Tuesday, 25 March 2014

Graeme Is Comfort Reading (Again!), ‘The Briar King’ – Greg Keyes (Tor UK/Del Rey)

Because as awesome as 'Heroes Die' is... Bloody hell it's dark! :o) Anyway...

Has it really been almost ten years since I first read ‘The Briar King’? That’s a rhetorical question by the way so don’t feel like you have to answer that one ;o) Time always moves on but a good book will last forever; ‘The Briar King’ is very much one of those for me and has become a book that has a permanent home on my shelves, a book that I will come back and dip into every year or so (the first book that I went to after ‘reading burn out’ killed the old blog). An excellent series opener which makes it more of a shame that the series didn’t end well at all; more on that another time as and when I get round to reading the other three books. Let’s just say that I’ve always said that Keyes can’t end a series…
Here’s some blurb to get you started,

In the kingdom of Crotheny, two young girls play in the tangled gardens of the sacred city of the dead where, fleeing an imaginary attacker, they discover the unknown crypt of a legendary, ancestral queen. In the wilds of the forest, while investigating the mass slaughter of an innocent family, the king's forester comes face-to-face with a monstrous beast found only in folk tales and nightmares.

Meanwhile, travelling the same road, a scholarly young priest begins his education in the nature of the evil that festers just beneath the surface of a seemingly peaceful realm. For the royal family is facing a betrayal that only sorcery can accomplish. And now, for three beautiful sisters, for a young man elevated to knighthood, and for countless others, a darkness is emerging to shatter all that once seemed certain, familiar, and good.

Numerous separate destinies will become entangled as malevolent forces stalk the land -- and the Briar King, that primeval harbinger of death, has awakened from his slumber.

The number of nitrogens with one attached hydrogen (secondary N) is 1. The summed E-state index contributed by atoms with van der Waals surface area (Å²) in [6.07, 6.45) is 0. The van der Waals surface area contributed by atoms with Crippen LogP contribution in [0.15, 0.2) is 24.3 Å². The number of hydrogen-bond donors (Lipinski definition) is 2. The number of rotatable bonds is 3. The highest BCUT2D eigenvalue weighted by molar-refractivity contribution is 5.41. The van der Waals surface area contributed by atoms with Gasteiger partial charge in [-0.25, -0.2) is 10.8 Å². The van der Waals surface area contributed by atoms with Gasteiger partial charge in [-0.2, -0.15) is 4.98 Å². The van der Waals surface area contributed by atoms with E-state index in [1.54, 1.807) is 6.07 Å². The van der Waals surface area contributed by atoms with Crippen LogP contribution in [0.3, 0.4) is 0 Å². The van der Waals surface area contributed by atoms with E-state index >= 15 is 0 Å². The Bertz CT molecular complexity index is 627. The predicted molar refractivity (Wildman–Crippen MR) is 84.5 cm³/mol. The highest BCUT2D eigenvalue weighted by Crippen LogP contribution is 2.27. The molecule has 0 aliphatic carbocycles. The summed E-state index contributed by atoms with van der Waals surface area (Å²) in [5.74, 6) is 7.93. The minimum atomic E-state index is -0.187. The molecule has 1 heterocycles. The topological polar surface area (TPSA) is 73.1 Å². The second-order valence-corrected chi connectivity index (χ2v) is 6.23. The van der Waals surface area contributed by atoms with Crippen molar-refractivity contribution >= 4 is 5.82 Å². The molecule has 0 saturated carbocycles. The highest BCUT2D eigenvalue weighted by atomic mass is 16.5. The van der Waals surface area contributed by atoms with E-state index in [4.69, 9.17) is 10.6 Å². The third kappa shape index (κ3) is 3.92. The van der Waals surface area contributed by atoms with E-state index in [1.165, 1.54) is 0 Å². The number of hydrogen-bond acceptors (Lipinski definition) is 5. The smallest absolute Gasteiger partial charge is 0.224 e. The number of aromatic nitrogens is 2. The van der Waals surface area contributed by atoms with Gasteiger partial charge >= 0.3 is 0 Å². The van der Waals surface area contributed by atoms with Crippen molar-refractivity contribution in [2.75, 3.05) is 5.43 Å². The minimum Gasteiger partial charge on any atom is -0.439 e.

‘The Briar King’ is a book that has detailed world-building leaking from every paragraph; a little bit Fae but touching our own world just enough to give readers enough of a hook to get into it. The fact that this hook eventually amounts to nothing does nothing to lessen the impact of ‘The Briar King’ overall. You’re already in the middle of a world where humanity thinks it has won the war but is living on borrowed time, down to its own politicking as much as an ancient curse hanging over the land. It’s a world rich in detail that I still find myself getting lost in (Keyes’ descriptions of the kingdom of Crotheny are lush) and it’s also a world where the shadows under the trees not only have teeth but can hurt you just by looking at you. There is plenty to see here and that’s before the story itself kicks off.

The plot, it has to be said, is nothing new with an ancient prophecy steadily coming to fruition while rival kingdoms bicker and a young princess starts to slowly move towards her destiny. Heard it before? Yep me too. Keyes lays it all out very well with moments of action acting as dramatic punctuation to the politicking, and setting up tense cliff-hangers , but it’s nothing new. Where Keyes does shine though is with the characters acting all of this out. They’re quite simply a pleasure to spend time with (Cazio and z’Acatto in particular), being drawn so well that even after several re-reads I still find myself with heart in mouth reading about Aspar White and Winna being chased through the forest by… Well, you’ll have to read that for yourself.

It’s funny then that while ‘The Briar King’ is a long term comfort read (and highly recommended by me) the same cannot be said for the three books that follow it. Maybe the rot set into the series a little earlier than I’m prepared to admit; I suspect the cause is the world building lessening over time and the reader just being left with the plot to contend with. I don’t know, I’ll have to read on and find out all over again, it’s a good journey to take.

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